A letter to first-year law students

Sébastien Laymond’s advice on how to successfully get through your first year at the school of law

No. The rumours you’ve heard aren’t true. Law isn’t an impossibly strenuous and boring course. As the building block of society, it is a wondrous and tremendously important subject, and when applied correctly, it can do great wonders for us both individually and collectively. However, for us to properly understand the law and its application we must be equipped with perseverance, meticulousness, and a great pair of eyeglasses. The law isn’t one-faced. In fact, it arguably is one of the broadest subjects one could possibly study, simply by way of its interrelatedness with the multifarious domains that it must regulate. Grasping a correct understanding of the law therefore demands time and effort. To ensure you make the best use of your first year, I have devised a list of tips entirely based on personal experiences and conclusions that have occurred during my time as a law student.

The Berkeley Is Your Friend

It took me an entire month to step foot inside the Berkeley Library. This was due, in part, to its intimidating appearance. I felt as though I didn’t belong there, as though all my work could’ve been satisfactorily completed in my room. I couldn’t, however, have been more wrong. Not only does its soothing silence make it an inviting and great place to work, but its architecture is incredibly stimulating. It’s a fantastic place to spend your time in between classes. The Berkeley truly has everything a law student could ask for. Holding a seemingly infinite stock of textbooks, articles, and law reports from Irish to Australian precedent, its resources will surely quench your insatiable thirst for legal knowledge and give you the strongest possible foundations for any legal assignment.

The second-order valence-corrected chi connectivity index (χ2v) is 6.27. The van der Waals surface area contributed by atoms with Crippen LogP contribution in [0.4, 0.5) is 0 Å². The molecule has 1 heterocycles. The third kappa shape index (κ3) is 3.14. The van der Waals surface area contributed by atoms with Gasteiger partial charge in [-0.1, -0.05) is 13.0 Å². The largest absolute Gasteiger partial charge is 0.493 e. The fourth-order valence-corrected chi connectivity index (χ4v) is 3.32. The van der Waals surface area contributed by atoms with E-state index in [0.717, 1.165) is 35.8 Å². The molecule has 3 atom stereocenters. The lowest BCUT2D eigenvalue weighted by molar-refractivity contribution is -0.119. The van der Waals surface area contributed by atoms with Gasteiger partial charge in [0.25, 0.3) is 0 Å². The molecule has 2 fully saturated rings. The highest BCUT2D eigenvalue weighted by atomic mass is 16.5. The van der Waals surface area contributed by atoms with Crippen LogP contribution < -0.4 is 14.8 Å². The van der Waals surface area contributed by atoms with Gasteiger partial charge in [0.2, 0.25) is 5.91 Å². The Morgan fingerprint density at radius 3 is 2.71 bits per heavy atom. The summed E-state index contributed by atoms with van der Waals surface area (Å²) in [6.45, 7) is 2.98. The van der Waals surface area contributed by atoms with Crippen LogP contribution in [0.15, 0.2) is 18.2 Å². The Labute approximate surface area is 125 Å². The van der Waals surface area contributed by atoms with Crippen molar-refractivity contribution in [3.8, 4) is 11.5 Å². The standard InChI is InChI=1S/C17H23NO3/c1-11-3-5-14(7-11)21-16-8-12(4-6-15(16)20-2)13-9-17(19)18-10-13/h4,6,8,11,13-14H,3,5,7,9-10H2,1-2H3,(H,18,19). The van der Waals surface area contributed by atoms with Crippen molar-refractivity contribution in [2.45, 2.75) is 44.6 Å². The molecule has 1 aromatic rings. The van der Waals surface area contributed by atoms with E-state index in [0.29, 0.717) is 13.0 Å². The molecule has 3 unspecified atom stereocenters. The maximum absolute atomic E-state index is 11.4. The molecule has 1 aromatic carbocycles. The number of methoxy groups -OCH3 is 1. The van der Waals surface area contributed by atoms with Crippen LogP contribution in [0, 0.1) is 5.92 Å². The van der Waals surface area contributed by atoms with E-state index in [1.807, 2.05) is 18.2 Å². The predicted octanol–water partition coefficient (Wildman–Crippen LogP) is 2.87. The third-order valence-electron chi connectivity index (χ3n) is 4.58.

Overcoming The Weight of Your Workload

Dr. David Kenny illustrates that studying the law demands a vital degree of academic autonomy: “in law school, we like to throw you in the deep end and make you swim.” Your initial workload, for example, is essentially equal to the workload you’ll be tasked with completing throughout the entire semester. It’s up to you to find a pace that is suitable to your needs. Whether that implies that you will be ahead, behind, or synchronised is up to you to decide. From personal experience, I would strongly recommend you remain at least 3 days ahead of your lectures. Although this demands a greater effort, it ensures you have greater leeway for your essays and examinations, as well as ensure that you can take a well-deserved break at the end of the day.